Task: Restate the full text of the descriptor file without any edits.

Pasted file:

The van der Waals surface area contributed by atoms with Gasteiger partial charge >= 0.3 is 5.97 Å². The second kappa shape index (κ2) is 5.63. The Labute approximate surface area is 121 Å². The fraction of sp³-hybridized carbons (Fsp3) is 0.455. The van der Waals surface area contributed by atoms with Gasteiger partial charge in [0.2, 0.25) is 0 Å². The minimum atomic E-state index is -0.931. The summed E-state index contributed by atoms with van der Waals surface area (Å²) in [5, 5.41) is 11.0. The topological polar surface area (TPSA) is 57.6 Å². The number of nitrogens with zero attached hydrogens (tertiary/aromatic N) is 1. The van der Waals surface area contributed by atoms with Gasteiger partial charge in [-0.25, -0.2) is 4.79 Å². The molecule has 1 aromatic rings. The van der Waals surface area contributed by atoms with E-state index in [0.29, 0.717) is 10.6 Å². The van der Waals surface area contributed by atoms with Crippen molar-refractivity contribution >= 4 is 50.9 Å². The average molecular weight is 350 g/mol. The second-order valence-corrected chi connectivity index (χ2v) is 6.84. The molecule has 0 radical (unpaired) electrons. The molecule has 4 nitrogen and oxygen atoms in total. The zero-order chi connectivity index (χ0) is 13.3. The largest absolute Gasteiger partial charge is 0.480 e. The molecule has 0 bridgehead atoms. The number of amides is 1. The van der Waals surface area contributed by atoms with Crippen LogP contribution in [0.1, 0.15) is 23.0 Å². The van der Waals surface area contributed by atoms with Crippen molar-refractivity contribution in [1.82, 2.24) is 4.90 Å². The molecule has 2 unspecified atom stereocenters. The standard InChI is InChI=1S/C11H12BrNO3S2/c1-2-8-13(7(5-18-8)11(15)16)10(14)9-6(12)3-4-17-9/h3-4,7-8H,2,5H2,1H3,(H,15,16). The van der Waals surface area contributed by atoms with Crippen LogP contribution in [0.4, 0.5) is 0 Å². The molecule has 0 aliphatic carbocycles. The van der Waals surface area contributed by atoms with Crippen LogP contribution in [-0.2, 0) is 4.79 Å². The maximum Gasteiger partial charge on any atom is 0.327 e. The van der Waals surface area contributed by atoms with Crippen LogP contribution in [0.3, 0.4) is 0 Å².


The van der Waals surface area contributed by atoms with Gasteiger partial charge >= 0.3 is 5.97 Å². The second kappa shape index (κ2) is 5.63. The Labute approximate surface area is 121 Å². The fraction of sp³-hybridized carbons (Fsp3) is 0.455. The van der Waals surface area contributed by atoms with Gasteiger partial charge in [0.2, 0.25) is 0 Å². The minimum atomic E-state index is -0.931. The summed E-state index contributed by atoms with van der Waals surface area (Å²) in [5, 5.41) is 11.0. The topological polar surface area (TPSA) is 57.6 Å². The number of nitrogens with zero attached hydrogens (tertiary/aromatic N) is 1. The van der Waals surface area contributed by atoms with Gasteiger partial charge in [-0.25, -0.2) is 4.79 Å². The molecule has 1 aromatic rings. The van der Waals surface area contributed by atoms with E-state index in [0.29, 0.717) is 10.6 Å². The van der Waals surface area contributed by atoms with Crippen molar-refractivity contribution >= 4 is 50.9 Å². The average molecular weight is 350 g/mol. The second-order valence-corrected chi connectivity index (χ2v) is 6.84. The molecule has 0 radical (unpaired) electrons. The molecule has 4 nitrogen and oxygen atoms in total. The zero-order chi connectivity index (χ0) is 13.3. The largest absolute Gasteiger partial charge is 0.480 e. The molecule has 0 bridgehead atoms. The number of amides is 1. The van der Waals surface area contributed by atoms with Crippen LogP contribution in [0.1, 0.15) is 23.0 Å². The van der Waals surface area contributed by atoms with Crippen molar-refractivity contribution in [1.82, 2.24) is 4.90 Å². The molecule has 2 unspecified atom stereocenters. The standard InChI is InChI=1S/C11H12BrNO3S2/c1-2-8-13(7(5-18-8)11(15)16)10(14)9-6(12)3-4-17-9/h3-4,7-8H,2,5H2,1H3,(H,15,16). The van der Waals surface area contributed by atoms with Crippen LogP contribution in [0.4, 0.5) is 0 Å². The molecule has 0 aliphatic carbocycles. The van der Waals surface area contributed by atoms with Crippen LogP contribution in [-0.2, 0) is 4.79 Å². The maximum Gasteiger partial charge on any atom is 0.327 e. The van der Waals surface area contributed by atoms with Crippen LogP contribution in [0.3, 0.4) is 0 Å².